I’ve been on Agile for over a year now, I gonna look into getting this historic data into Emoncms to compare with my energy monitor data.

The only place I seem to have put my API is in the “Send data as emonCMS Input” node; have you done that?

Add the API key to the http request node? - Can’t remember TBH.


I also have a feeling you do not need the API key for reading the data.

Thanks, I’ve put the API key in the HTTP request bearer authentication Token field, however I’m getting error response: {"detail":"Authentication credentials were not provided."}

To test I’ve put the URL is directly into the HTTP request node, can you see what I’m missing?

Really? I would be surprised (and worried!) if personal consumption data could be viewed without the API key!

Yes, however that’s the Emoncms API key to post the data to and Emoncms account

I was just wondering if putting it there was the answer.

The API docs do not state the need for the key for consumption data.

The first node builds the whole URL so no need to put it in the HTTP Request node (leave it blank).

Again according to the docs, the bearer request should work. It does say add a : though.

I cannot test as my meters were only installed today but the above worked for @haffle.

I think they must have changed this from my first use.

In the Node-Red http_rquest node, add this;


Yes! I think that works. Do you just leave the password blank?

Although the consumption seems to return as 0?

That is what the API docs say to do.

Did you try it from the API page on your account? If you go to and then the API key page, there are a couple of pre-setup curl commands you can try.

Hi guys. Thanks @borpin for getting me started with this. I finally got connected to my Agile as of Friday night/Saturday morning, so I’m keen to get a logged version of what my meter has been telling Octopus. I’m already monitoring meter pulses (and have been for a year or so, off and on) so I have pretty good ‘by-the-minute’ realtime watt data which works well with the Agile App, but having the Octopus API data I reckon would let me confirm everything is all square.

I’ve managed to get your node-red flow working - to a degree - but I’m struggling with the concept of how it’s meant to be displayed and interrogated later.

I’m getting data back from the Octopus API all fine (btw - you don’t need that colon symbol on the Octopus API key), and that’s going out to emoncms (I’m running mine on a standalone Pi) and seems ok.

In emoncms, the arrival of that data has created two inputs: octopus:time and octopus:consumption. I’ve tried to follow your instructions and set up two feeds, but although I was able to set the consumption feed to have a feed unit of kWh, I couldn’t find anything logical to set the time feed unit to. As a result, when I look at the time feed in the CSV view on a Graph, I just see ‘2020’ for all the time values. Any ideas?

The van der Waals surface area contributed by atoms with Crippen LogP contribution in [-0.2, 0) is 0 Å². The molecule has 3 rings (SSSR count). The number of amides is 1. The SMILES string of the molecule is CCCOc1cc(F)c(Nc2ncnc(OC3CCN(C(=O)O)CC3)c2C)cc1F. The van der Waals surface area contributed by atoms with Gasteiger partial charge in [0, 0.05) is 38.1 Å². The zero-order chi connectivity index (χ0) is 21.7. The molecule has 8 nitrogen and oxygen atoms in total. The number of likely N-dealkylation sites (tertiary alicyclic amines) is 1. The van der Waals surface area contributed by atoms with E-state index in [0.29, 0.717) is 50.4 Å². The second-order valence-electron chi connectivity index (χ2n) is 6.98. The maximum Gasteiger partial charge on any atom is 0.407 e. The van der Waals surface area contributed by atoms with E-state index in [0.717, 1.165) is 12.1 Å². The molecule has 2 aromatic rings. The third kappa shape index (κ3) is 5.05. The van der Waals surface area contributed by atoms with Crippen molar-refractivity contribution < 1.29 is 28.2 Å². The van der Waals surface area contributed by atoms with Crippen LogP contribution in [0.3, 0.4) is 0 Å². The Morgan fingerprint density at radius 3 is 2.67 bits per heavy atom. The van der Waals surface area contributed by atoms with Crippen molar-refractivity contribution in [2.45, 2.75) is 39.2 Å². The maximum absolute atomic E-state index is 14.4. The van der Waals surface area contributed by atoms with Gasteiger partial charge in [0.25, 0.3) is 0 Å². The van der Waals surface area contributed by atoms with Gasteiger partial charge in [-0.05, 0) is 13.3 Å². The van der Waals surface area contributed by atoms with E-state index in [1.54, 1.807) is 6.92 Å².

Moreover, I’m struggling to understand how having two separate feeds - one of times and one of power-consumption spot figures, logged in two separate PHPFina feeds each with its own data-posting timestamps, actually enables me to see that on a graph with the Octopus time on one axis and the consumption on the other. I seem to end up with time and consumption on two y-axes, and the data-posting timestamp on the x-axis, which isn’t a lot of use. How do I get the Octopus time on the horizontal axis? Is there supposed to be ONE input, not two - with the consumption as the payload, and a timestamp derived from the Octopus data? Or are the two inputs meant to be somehow integrated into a single feed, with the time component replacing the timestamp of the data-posting (i.e. the point where it was fetched).

I’m sure I’m doing something wrong, or I’ve failed to grasp some key concept here. Any help gratefully received. I feel I’m so close, but so far, and no cigar! LOL Thanks.

The time is pretty irrelevant as a feed. All it tells you is the UNIX time the last data was tagged at.

The other feed is the consumption in kWh for the 30 minute period. Just graph that against time.

Ok, now I’m definitely confused… :slight_smile:

The payload/data part of the ‘octopus:time’ feed that’s coming in from Node-RED is surely the interval_end timestamp that signals the end of the half-hour period for which the other input feed data (consumption in kWh) tallies. Looking at a debug msg.payload on the json node, I’m seeing ‘time’ data like: interval_end: “2020-09-13T00:30:00+01:00” which all seems sensible and relevant, and these appear to being passed correctly into EmonCMS.

Of course, because they are passed in when I do the grand fetch, they also possess a PHPFina automatically-added UNIX timestamp component, presumably, and this is the time of the grand fetch and means nothing to us in terms of useful calculation.